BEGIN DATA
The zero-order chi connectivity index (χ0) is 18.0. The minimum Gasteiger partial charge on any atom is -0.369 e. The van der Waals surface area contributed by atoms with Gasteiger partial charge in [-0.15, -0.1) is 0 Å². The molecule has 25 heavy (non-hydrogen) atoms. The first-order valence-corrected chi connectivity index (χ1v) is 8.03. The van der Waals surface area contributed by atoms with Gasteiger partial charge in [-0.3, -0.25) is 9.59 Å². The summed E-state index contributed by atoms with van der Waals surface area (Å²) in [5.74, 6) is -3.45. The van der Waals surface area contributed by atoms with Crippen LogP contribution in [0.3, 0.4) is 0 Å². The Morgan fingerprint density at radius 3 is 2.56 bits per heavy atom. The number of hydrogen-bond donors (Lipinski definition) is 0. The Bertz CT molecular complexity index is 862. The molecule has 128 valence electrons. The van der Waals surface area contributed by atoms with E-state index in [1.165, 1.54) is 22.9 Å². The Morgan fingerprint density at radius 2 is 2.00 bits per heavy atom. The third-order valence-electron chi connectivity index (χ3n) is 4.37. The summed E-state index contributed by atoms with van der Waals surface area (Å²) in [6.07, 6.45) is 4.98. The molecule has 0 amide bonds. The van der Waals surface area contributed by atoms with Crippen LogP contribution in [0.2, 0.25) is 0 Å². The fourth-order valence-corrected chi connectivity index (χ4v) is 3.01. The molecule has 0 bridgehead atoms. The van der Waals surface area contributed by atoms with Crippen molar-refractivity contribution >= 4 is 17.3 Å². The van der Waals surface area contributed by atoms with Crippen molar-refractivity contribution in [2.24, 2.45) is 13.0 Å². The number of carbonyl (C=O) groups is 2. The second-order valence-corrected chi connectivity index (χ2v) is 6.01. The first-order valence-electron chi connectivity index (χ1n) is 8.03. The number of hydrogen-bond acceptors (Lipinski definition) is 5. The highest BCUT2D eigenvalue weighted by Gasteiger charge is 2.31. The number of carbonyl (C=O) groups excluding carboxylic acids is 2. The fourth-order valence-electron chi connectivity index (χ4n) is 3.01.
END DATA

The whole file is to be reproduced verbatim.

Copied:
The zero-order chi connectivity index (χ0) is 18.0. The minimum Gasteiger partial charge on any atom is -0.369 e. The van der Waals surface area contributed by atoms with Gasteiger partial charge in [-0.15, -0.1) is 0 Å². The molecule has 25 heavy (non-hydrogen) atoms. The first-order valence-corrected chi connectivity index (χ1v) is 8.03. The van der Waals surface area contributed by atoms with Gasteiger partial charge in [-0.3, -0.25) is 9.59 Å². The summed E-state index contributed by atoms with van der Waals surface area (Å²) in [5.74, 6) is -3.45. The van der Waals surface area contributed by atoms with Crippen LogP contribution in [0.3, 0.4) is 0 Å². The Morgan fingerprint density at radius 3 is 2.56 bits per heavy atom. The number of hydrogen-bond donors (Lipinski definition) is 0. The Bertz CT molecular complexity index is 862. The molecule has 128 valence electrons. The van der Waals surface area contributed by atoms with E-state index in [1.165, 1.54) is 22.9 Å². The Morgan fingerprint density at radius 2 is 2.00 bits per heavy atom. The third-order valence-electron chi connectivity index (χ3n) is 4.37. The summed E-state index contributed by atoms with van der Waals surface area (Å²) in [6.07, 6.45) is 4.98. The molecule has 0 amide bonds. The van der Waals surface area contributed by atoms with Crippen LogP contribution in [0.2, 0.25) is 0 Å². The fourth-order valence-corrected chi connectivity index (χ4v) is 3.01. The molecule has 0 bridgehead atoms. The van der Waals surface area contributed by atoms with Crippen molar-refractivity contribution >= 4 is 17.3 Å². The van der Waals surface area contributed by atoms with Crippen molar-refractivity contribution in [2.24, 2.45) is 13.0 Å². The number of carbonyl (C=O) groups is 2. The second-order valence-corrected chi connectivity index (χ2v) is 6.01. The first-order valence-electron chi connectivity index (χ1n) is 8.03. The number of hydrogen-bond acceptors (Lipinski definition) is 5. The highest BCUT2D eigenvalue weighted by Gasteiger charge is 2.31. The number of carbonyl (C=O) groups excluding carboxylic acids is 2. The fourth-order valence-electron chi connectivity index (χ4n) is 3.01.